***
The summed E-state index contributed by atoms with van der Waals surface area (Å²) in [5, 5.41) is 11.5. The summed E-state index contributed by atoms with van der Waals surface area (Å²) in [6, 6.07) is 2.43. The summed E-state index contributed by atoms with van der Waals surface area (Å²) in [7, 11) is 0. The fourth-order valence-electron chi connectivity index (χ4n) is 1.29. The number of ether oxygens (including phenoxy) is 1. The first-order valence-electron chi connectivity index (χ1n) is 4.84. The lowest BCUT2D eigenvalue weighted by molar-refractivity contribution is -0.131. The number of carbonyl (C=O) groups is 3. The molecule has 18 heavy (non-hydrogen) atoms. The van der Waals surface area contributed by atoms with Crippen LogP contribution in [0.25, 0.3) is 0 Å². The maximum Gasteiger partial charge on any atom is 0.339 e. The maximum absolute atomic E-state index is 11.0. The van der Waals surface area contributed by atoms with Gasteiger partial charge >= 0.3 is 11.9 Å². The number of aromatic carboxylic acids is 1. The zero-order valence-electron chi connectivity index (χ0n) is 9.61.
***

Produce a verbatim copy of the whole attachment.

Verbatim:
The summed E-state index contributed by atoms with van der Waals surface area (Å²) in [5, 5.41) is 11.5. The summed E-state index contributed by atoms with van der Waals surface area (Å²) in [6, 6.07) is 2.43. The summed E-state index contributed by atoms with van der Waals surface area (Å²) in [7, 11) is 0. The fourth-order valence-electron chi connectivity index (χ4n) is 1.29. The number of ether oxygens (including phenoxy) is 1. The first-order valence-electron chi connectivity index (χ1n) is 4.84. The lowest BCUT2D eigenvalue weighted by molar-refractivity contribution is -0.131. The number of carbonyl (C=O) groups is 3. The molecule has 18 heavy (non-hydrogen) atoms. The van der Waals surface area contributed by atoms with Crippen LogP contribution in [0.25, 0.3) is 0 Å². The maximum Gasteiger partial charge on any atom is 0.339 e. The maximum absolute atomic E-state index is 11.0. The van der Waals surface area contributed by atoms with Gasteiger partial charge >= 0.3 is 11.9 Å². The number of aromatic carboxylic acids is 1. The zero-order valence-electron chi connectivity index (χ0n) is 9.61.